I gently wake her out of slumber and touch her face in the rhythm we have established. It goes: forehead, cheek, cheek, nose, chin. I whisper the words that match the rythm, “I Love you forever, no matter what, and I am so (tap) glad (tap) you’re (tap) home (tap then lip-pop)” She smiles sweetly in her half awake state and gives a muffled lip-pop back. Then Mary mumbles, “Mommy.” That’s right, kiddo. Mommy’s here. Always.

apologyletter

 

**Names have been changed to protect the privacy of those involved.

 

 

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parenting

Anger at Biological Parents: Adventures in My Own Humanity

carlosmeltdown

Carl facedown on his “fainting couch”

I’m not even sure where the anger comes from. All I can see is red in this moment. I’m not proud of it.  I am tired, I am frustrated, and I am DONE with this whole conversation.

It’s early in the morning. The children are getting ready for school. Carl wakes up angry, as he so often does. He is arguing with me from the moment he opens his eyes.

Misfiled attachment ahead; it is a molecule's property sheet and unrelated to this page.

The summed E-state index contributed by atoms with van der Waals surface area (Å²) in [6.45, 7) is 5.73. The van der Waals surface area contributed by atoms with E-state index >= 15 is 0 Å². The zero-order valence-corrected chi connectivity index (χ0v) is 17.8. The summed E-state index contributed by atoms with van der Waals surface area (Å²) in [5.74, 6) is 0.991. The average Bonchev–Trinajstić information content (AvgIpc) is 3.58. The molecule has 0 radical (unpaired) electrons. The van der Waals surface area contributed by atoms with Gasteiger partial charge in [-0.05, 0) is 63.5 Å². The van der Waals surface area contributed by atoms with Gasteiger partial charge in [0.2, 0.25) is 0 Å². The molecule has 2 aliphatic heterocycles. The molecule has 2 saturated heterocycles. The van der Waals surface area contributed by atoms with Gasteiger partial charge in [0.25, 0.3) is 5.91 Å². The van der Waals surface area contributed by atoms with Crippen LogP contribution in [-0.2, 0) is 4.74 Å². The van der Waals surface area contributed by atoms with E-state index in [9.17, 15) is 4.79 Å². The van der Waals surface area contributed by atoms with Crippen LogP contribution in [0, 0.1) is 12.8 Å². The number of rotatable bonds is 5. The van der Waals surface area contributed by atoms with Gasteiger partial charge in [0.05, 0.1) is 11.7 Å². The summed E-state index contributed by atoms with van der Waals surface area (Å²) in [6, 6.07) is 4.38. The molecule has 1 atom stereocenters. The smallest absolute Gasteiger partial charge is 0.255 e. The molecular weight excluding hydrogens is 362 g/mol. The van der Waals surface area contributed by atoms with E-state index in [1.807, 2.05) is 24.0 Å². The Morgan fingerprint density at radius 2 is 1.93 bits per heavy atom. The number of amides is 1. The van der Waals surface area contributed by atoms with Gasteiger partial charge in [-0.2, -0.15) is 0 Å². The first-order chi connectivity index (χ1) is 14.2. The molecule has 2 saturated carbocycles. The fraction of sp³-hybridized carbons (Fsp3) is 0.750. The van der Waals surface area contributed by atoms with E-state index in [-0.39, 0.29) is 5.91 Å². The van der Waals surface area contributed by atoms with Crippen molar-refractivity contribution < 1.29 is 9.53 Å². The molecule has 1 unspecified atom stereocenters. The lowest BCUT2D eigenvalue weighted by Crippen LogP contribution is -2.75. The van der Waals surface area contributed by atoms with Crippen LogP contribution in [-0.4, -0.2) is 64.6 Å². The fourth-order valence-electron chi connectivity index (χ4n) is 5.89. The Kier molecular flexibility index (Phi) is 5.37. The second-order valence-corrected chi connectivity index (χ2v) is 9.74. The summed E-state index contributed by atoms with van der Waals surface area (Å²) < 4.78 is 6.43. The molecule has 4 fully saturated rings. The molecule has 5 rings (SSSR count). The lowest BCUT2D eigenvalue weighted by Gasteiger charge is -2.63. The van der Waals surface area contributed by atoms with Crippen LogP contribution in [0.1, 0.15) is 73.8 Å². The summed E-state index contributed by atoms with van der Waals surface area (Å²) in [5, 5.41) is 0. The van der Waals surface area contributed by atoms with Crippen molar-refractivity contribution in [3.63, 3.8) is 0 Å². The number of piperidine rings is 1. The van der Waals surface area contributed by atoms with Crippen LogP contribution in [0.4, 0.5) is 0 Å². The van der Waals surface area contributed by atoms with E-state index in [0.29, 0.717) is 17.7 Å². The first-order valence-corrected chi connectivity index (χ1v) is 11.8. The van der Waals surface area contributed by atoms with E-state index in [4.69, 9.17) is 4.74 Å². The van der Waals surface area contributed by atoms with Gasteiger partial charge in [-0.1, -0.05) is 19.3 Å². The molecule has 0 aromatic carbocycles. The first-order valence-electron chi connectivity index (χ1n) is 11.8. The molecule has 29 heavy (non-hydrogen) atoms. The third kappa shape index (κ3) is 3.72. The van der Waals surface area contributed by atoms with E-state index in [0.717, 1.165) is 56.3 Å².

“Carl, please get off of the floor. Your sister needs to walk through there.”

“I’m NOT on the floor, Mommy!!” He yells from the floor. Then he heaves himself up with an elaborate sigh and an eye-roll. I can hear him muttering “stupid” under his breathe. To Carl’s credit this is a far cry from the “stupid b*tch,” he might’ve muttered at one time. He also used to threaten me with a fist or with a suggestion that he would physically show me or teach me a lesson. He no longer does these things. In fact, I should be saying to myself, “Progress! Look how far we’ve come!” Instead, I am stumbling to the coffeemaker with a murderous feeling blossoming in my tummy.

After my husband distributes meds, Carl flops down on the couch and feigns sleep. (As a side-note, he is an excellent flopper. Usually face down, in the middle of the floor, or on his “fainting couch” as we have now dubbed the oversized ottoman in the living room.)

“Carl, get up. You need to get ready for school.”

“I AM up! And it’s 6:22! I don’t HAVE TO be up now!!!” he yells from his prone position.